The directory: Helps those families who do not have Internet access find families who match their interests, needs and have volunteered to provide their experience and support by telephone contact and home visits.  This directory is printed every two years, it is in its third printing, and will be disseminated soon.

Support of parent’s who need to talk with another parent about a variety of topics including:  coping strategies that will help you support your special needs child, where to find support for yourself, information, family centered referrals, and how to communicate with and navigate systems of care.

Parent to Parent Volunteer Mentor Questionnaire

Alaska’s Parent-to-Parent program matches “veteran” family members with family members seeking support.  As a “veteran,” you have seen it before, been through the system and been through the struggles on a personal level.  Families who are newly confronting the struggles of caring for a child with disabilities or special needs respect and appreciate someone who has been in their shoes and already walked the path that they may have to walk.  They need your help and support.

In being a veteran parent or mentor, we are seeking family members who show:

  • Acceptance of their own child and adjustment to their family situation.
  • Ability to reach out and provide support to other families.
  • Ability to cope with other people’s problems and a tolerance of values and feelings that may be different from their own.
  • Willingness to share their own family story with others.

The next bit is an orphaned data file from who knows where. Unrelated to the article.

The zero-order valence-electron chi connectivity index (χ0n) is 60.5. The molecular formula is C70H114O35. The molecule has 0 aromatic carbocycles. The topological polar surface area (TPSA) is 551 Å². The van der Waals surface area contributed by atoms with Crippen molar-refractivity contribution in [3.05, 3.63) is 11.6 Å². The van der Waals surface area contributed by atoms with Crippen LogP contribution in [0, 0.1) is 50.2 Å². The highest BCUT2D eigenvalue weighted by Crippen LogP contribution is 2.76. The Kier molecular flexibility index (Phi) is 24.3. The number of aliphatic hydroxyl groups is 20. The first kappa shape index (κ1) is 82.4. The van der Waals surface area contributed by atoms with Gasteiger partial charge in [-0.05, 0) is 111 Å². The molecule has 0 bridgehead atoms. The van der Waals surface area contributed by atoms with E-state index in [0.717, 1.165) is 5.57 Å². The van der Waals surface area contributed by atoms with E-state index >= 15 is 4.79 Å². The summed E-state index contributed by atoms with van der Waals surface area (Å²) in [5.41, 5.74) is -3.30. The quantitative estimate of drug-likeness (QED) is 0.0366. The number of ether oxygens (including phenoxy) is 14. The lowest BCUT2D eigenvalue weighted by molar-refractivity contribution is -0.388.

• Good communication skills.
  • Maturity and empathy.
  • Time available to help.

With your commitment to the Parent-to-Parent program you will need to have taken the required training or be planning to take the training. Contact PARENTS, Inc. to find out what training is necessary for this program.

The attached questionnaire asks numerous questions about your family that will help us accurately match families to you.

Thank you for taking the time to volunteer for this program.

Parent to Parent Questionnaire

For “veteran” parents and trained advocates

This form is to gather as much information as possible about you and your family so that PARENTS, Inc. can make appropriate matches of new families who need help from you.  Your expertise is very valuable and sought by others in Alaska.  Please fill out as much as you can.  The more information you provide, the better we will be able to match people to you.

Name of Primary Caregiver:  _____________________________________________________________________

Address:  _______________________________________________________________________________________________


City ________________________         State __________     Zip Code _______________

Home Phone ________________                         Work Phone ________________________________________________

Fax Number _________________                       E-mail _____________________________________________________

Relationship:  (mother, father, foster parent, grandmother, grandfather, other _________________________)

Race:  (African-American, Alaska Native, American Indian, Asian, Caucasian, Hispanic, _________________)

Sex:  (Male ____   Female ____)                       Date of Birth:  _______________________________________________

Highest Level of Education:  (high school, some college, BA, BS, etc.) ___________________________________

Occupation:  ____________________                Place of Employment: ________________________________________

Primary language spoken by you for the child with special needs:  (English, Sign Language, ______________)